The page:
Tait's Edinburgh Magazine

William Tait, Christian Isobel Johnstone
W. Tait, 1854

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Seite 399 - Fair laughs the morn, and soft the zephyr blows While proudly riding o'er the azure realm In gallant trim the gilded vessel goes; Youth on the prow, and pleasure at the helm; Regardless of the sweeping whirlwind's sway, That, hush'd in grim repose, expects his evening prey.
Seite 59 - Far, far from here, The Adriatic breaks in a warm bay Among the green Illyrian hills ; and there The sunshine in the happy glens is fair, And by the sea, and in the brakes. The grass is cool, the sea-side air Buoyant and fresh, the mountain flowers More virginal and sweet than ours.
Seite 356 - God ; the feeble hands which are unequal to any other weapon will grasp the sword of the Spirit ; and from myriads of humble, contrite hearts, the voice of intercession, supplication, and weeping, will mingle in its ascent to heaven with the shouts of battle and the shock of arms.
Seite 150 - Sighs must fan it, tears must water, Sweat of ours must dress the soil. Think, ye masters iron-hearted. Lolling at your jovial boards; Think how many backs have smarted For the sweets, your cane affords.
Seite 314 - We recall at once the central vision of the Isaiahan rhapsody — one led as a lamb to the slaughter, and the Baptist's application of this to the Lamb of God that taketh away the sins of the world.
Seite 311 - Throughout the country the convents are rich in manuscripts and documents written by the early fathers, caciques, and Indians, who very soon acquired the knowledge of Spanish and the art of writing. These have never been examined with the slightest reference to this subject ; and I cannot help thinking that some precious memorial is now mouldering in the library of a neighbouring convent, which would determine the history of some one of these ruined cities ; moreover, I cannot help believing that...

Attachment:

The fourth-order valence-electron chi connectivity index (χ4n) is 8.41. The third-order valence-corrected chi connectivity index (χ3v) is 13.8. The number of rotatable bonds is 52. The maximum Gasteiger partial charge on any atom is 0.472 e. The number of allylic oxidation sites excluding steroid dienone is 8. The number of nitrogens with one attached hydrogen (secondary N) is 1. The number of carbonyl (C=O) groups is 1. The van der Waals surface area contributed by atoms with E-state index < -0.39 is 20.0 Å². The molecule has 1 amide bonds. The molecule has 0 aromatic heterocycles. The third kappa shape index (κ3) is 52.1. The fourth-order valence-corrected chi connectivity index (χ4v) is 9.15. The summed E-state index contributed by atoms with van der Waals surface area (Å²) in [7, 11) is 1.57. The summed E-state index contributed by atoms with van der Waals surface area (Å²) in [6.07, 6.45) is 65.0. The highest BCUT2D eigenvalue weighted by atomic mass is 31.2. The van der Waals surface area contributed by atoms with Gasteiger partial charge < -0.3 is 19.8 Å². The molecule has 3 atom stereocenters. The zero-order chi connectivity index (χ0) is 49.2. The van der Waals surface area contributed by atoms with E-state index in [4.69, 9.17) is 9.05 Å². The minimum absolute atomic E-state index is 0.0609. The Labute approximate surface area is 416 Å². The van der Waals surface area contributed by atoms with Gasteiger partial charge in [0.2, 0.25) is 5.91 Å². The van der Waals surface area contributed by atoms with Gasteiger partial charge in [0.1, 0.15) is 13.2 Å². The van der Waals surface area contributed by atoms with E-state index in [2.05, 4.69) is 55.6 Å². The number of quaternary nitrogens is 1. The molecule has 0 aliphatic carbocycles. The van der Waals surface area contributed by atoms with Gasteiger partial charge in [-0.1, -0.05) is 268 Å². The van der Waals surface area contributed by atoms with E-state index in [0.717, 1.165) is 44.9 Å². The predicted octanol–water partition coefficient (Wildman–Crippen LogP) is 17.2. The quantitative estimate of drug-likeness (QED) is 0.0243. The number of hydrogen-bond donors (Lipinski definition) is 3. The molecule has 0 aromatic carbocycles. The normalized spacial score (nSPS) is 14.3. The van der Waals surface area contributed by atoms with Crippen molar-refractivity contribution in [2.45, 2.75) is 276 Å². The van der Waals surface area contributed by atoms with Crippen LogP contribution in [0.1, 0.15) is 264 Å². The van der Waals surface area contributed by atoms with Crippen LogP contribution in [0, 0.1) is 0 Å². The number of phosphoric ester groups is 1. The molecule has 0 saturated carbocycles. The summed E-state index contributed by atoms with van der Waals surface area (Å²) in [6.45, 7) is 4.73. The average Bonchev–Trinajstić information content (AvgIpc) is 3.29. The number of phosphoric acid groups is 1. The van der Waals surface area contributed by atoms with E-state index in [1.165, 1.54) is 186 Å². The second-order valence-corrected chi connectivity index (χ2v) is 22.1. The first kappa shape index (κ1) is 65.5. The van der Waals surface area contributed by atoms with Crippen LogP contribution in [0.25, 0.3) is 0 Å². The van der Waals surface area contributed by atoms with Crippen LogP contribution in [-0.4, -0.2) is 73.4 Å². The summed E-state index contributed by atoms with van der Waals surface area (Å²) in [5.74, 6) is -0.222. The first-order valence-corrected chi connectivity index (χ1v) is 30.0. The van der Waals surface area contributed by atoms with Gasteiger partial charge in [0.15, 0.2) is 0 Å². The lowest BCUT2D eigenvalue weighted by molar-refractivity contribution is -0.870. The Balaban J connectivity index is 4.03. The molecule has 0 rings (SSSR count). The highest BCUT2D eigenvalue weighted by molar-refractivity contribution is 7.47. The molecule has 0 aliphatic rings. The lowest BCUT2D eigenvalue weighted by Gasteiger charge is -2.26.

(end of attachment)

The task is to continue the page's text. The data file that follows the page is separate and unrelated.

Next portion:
Seite 187 - We walk the wilderness to-day, The promised land to-morrow. Our birds of song are silent now, There are no flowers blooming! Yet life beats in the frozen bough, And Freedom's spring is coming! And Freedom's tide comes up alway, Though we may strand in sorrow, And our good bark, aground to-day, Shall float again to-morrow.
Seite 148 - you will have every word that is spoken here by gentlemen misrepresented by fellows who thrust themselves into our gallery: you will have the speeches of the House every day printed, even during your session, and we shall be looked upon as the most contemptible assembly on the face of the earth...
Seite 311 - Their descendants are still in the land, scattered, perhaps, and retired, like our own Indians, into wildernesses which have never yet been penetrated by a white man, but not lost ; living as their fathers did, erecting the same buildings of " lime and stone," " with ornaments of sculpture and plastered...
Seite 65 - It may be fairly pronounced therefore, that, considering the present average state of the earth, the means of subsistence, under circumstances the most favourable to human industry, could not possibly be made to increase faster than in an arithmetical ratio.

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